Starbucks announced its strongest third quarter performance in the company’s 42-year history on Thursday, showing a total net revenue increase of 13% to $3.7 billion for the 13-week period, despite being in the business of selling premium coffees in what is supposed to be a sluggish economy. That growth is thanks, at least in part, to the café chain’s dedication to working in conjunction with its clientele’s smartphones according to Starbucks’ Chief Digital Officer, Adam Brotman.
Customers have long had the ability to take their phones, tablets, laptops, and other mobile devices to Starbucks locations to take advantage of free WiFi access, and at the start of 2011 the company rolled out its mobile app and payment system to caffeine enthusiasts across the country. The app allows users to manage their reloadable Starbucks cards, keep track of loyalty rewards, and even forgo their wallets in favor of paying for a macchiato using only a smartphone. Last November, mobile-wallet firm Square partnered with the company to introduce a second method of phone-based payment, providing an alternative to those who do not wish to maintain a Starbucks card but would still prefer not to use cash or a credit card to get their espresso fix. The combination of the company’s own mobile app and Smart Wallet now accounts for 10% of its transactions made in the US; Starbucks cards themselves saw a 30% year-over-year growth in total dollars loaded.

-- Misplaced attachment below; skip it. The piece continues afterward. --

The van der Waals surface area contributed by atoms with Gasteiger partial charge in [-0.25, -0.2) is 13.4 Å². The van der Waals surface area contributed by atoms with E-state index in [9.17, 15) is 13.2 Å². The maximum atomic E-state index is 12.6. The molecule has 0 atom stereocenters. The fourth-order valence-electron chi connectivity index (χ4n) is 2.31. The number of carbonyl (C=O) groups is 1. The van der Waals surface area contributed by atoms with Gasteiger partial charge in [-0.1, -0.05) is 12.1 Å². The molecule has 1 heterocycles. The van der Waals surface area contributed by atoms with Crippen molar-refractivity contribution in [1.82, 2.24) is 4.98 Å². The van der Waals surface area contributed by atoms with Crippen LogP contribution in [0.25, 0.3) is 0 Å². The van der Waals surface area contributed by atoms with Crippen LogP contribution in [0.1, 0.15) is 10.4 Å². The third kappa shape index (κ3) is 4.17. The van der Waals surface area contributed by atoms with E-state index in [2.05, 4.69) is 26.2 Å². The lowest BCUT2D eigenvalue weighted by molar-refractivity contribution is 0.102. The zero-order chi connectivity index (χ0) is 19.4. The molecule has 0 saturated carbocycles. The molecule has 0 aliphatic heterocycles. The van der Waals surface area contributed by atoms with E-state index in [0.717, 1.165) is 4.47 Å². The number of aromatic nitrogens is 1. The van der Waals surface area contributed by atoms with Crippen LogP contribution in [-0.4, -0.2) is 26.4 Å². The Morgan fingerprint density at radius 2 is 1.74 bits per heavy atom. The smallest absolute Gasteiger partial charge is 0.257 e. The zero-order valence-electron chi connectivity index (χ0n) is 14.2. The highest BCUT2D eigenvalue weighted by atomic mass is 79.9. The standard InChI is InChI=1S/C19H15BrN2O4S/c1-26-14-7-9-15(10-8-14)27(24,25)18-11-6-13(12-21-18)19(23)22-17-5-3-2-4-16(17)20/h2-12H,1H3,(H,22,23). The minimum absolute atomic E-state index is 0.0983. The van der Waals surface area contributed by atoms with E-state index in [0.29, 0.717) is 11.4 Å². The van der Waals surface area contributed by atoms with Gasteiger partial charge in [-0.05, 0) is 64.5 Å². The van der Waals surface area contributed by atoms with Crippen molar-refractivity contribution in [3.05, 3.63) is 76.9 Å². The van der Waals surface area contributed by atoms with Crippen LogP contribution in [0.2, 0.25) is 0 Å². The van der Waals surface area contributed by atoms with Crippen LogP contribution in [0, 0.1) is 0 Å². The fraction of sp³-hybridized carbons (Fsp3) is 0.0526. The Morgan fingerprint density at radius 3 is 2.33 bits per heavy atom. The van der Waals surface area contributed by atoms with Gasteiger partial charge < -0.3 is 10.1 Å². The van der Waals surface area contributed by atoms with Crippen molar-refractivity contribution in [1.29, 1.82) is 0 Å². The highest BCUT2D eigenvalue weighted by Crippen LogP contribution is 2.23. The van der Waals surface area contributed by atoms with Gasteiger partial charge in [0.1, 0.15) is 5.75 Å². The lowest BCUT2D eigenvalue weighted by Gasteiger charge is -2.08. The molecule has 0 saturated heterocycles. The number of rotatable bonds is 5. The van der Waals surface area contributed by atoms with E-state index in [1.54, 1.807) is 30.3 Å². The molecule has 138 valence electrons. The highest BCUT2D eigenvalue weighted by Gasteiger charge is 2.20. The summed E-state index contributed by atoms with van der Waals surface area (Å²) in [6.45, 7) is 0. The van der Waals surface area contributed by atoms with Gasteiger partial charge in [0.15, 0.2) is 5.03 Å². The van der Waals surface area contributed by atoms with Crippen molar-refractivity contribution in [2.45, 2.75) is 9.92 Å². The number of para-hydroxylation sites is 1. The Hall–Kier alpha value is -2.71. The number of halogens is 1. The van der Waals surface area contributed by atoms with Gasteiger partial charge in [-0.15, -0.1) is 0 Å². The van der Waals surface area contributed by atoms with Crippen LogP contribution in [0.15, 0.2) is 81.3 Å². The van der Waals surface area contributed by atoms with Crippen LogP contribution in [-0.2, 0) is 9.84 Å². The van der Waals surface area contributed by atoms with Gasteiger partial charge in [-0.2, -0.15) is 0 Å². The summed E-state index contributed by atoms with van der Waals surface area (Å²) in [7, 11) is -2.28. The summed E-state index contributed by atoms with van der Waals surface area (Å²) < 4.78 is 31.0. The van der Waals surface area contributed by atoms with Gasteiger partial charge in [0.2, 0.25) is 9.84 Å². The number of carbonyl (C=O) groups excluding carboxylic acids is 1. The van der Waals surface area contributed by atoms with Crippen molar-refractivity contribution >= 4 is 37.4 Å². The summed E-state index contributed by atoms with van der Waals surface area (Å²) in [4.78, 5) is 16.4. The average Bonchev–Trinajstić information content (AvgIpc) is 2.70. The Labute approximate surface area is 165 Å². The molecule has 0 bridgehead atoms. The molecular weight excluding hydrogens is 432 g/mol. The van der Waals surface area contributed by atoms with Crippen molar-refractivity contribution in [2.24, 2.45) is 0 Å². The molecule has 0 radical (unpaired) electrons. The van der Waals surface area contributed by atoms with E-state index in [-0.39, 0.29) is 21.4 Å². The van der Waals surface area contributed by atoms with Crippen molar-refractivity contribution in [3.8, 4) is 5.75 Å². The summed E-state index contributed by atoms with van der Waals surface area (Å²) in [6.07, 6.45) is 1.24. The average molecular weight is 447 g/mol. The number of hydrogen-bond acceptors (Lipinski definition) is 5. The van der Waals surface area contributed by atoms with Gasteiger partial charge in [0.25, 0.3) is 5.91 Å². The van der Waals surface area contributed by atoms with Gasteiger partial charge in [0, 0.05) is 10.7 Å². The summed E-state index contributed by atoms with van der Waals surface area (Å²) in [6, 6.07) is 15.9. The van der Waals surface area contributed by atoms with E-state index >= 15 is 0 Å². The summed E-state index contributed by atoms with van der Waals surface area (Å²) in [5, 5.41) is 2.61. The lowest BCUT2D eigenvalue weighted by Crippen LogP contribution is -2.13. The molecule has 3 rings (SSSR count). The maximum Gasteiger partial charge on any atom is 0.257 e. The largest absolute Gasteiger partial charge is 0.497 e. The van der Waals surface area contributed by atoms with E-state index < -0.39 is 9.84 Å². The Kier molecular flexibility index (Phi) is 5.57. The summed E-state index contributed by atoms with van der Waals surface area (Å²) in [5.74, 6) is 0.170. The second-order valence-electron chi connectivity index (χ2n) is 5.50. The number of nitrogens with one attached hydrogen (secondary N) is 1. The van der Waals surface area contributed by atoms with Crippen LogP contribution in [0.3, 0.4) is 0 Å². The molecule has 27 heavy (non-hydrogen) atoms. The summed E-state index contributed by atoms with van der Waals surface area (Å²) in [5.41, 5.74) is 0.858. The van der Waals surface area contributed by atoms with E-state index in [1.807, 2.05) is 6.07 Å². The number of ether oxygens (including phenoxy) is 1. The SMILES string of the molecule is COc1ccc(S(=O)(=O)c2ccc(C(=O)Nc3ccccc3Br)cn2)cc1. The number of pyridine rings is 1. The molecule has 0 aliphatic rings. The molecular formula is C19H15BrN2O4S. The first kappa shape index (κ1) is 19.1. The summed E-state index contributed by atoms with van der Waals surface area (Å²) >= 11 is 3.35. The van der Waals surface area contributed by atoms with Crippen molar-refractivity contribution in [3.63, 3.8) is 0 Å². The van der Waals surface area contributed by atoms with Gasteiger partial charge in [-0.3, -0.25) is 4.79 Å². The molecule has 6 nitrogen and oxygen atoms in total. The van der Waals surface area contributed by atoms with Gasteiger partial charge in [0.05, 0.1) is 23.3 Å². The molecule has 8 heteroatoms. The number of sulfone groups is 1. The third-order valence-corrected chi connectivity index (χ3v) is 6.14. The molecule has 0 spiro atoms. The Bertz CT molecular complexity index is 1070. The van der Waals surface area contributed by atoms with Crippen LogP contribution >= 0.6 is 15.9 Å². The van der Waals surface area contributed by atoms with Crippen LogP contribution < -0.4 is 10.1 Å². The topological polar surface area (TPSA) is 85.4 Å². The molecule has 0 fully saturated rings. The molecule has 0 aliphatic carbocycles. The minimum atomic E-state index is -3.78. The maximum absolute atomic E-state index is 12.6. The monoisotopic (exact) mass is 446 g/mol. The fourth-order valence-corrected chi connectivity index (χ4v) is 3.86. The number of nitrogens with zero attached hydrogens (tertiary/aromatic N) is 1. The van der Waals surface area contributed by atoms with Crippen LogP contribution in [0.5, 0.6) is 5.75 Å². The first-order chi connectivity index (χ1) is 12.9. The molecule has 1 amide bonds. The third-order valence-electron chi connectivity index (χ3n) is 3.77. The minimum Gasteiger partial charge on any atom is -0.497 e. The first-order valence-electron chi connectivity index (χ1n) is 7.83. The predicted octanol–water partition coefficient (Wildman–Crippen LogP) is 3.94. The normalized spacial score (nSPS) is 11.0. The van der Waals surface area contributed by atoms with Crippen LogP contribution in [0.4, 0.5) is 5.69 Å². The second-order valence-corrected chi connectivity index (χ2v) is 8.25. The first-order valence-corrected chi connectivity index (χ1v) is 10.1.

The increasingly mobile-friendly nature of the coffee chain will not stop there, however. On Friday, Duracell announced it would be furnishing shops in the Silicon Valley area with wireless charging mats capable of energizing increasingly common phones and tablets with plug-less charging capabilities.
“This is the kind of improvement to the digital experience that our customers expect,” said Brotman. “Our internal measures tell us that these various digital initiatives have added demonstrable impact to our U.S. business in the third quarter, with the promise of even greater growth in the months and years to come.”
Ran Poliakine, CEO of Powermat Technologies, stated that “Wireless charging technology is becoming mainstream and people are beginning to expect that just like WiFi, they'll be able to charge up in those places that they ordinarily visit throughout their day.”
Installation of Duracell Powermats into Starbucks locations in Silicon Valley comes on the heels of a successful test run in Boston, and could mark the beginning of a larger national initiative.